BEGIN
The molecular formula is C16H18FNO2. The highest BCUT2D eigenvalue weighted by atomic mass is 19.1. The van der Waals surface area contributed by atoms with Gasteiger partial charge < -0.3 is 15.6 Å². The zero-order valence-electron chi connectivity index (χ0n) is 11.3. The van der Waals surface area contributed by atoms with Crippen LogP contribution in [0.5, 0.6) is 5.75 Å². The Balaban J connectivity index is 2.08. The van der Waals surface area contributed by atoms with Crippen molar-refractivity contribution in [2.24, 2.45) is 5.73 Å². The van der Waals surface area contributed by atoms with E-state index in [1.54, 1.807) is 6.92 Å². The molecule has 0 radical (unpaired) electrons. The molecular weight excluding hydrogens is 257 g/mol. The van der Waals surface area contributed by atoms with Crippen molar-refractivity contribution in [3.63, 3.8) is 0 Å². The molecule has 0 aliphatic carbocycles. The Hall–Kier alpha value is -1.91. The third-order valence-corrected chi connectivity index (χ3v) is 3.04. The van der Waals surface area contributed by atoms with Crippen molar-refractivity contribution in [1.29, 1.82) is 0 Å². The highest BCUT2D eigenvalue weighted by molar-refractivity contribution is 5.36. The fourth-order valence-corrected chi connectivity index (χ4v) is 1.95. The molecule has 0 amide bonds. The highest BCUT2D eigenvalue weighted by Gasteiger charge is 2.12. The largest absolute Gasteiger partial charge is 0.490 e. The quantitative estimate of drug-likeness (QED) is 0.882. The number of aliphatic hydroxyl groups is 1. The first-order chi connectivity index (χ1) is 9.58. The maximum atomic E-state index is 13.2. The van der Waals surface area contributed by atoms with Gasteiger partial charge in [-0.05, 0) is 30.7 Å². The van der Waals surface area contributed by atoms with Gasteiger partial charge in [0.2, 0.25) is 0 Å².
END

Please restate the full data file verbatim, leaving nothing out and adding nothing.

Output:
The molecular formula is C16H18FNO2. The highest BCUT2D eigenvalue weighted by atomic mass is 19.1. The van der Waals surface area contributed by atoms with Gasteiger partial charge < -0.3 is 15.6 Å². The zero-order valence-electron chi connectivity index (χ0n) is 11.3. The van der Waals surface area contributed by atoms with Crippen LogP contribution in [0.5, 0.6) is 5.75 Å². The Balaban J connectivity index is 2.08. The van der Waals surface area contributed by atoms with Crippen molar-refractivity contribution in [2.24, 2.45) is 5.73 Å². The van der Waals surface area contributed by atoms with E-state index in [1.54, 1.807) is 6.92 Å². The molecule has 0 radical (unpaired) electrons. The molecular weight excluding hydrogens is 257 g/mol. The van der Waals surface area contributed by atoms with Crippen molar-refractivity contribution in [3.63, 3.8) is 0 Å². The molecule has 0 aliphatic carbocycles. The Hall–Kier alpha value is -1.91. The third-order valence-corrected chi connectivity index (χ3v) is 3.04. The van der Waals surface area contributed by atoms with Crippen molar-refractivity contribution in [1.29, 1.82) is 0 Å². The highest BCUT2D eigenvalue weighted by molar-refractivity contribution is 5.36. The fourth-order valence-corrected chi connectivity index (χ4v) is 1.95. The molecule has 0 amide bonds. The highest BCUT2D eigenvalue weighted by Gasteiger charge is 2.12. The largest absolute Gasteiger partial charge is 0.490 e. The quantitative estimate of drug-likeness (QED) is 0.882. The number of aliphatic hydroxyl groups is 1. The first-order chi connectivity index (χ1) is 9.58. The maximum atomic E-state index is 13.2. The van der Waals surface area contributed by atoms with Gasteiger partial charge in [-0.05, 0) is 30.7 Å². The van der Waals surface area contributed by atoms with Gasteiger partial charge in [0.2, 0.25) is 0 Å².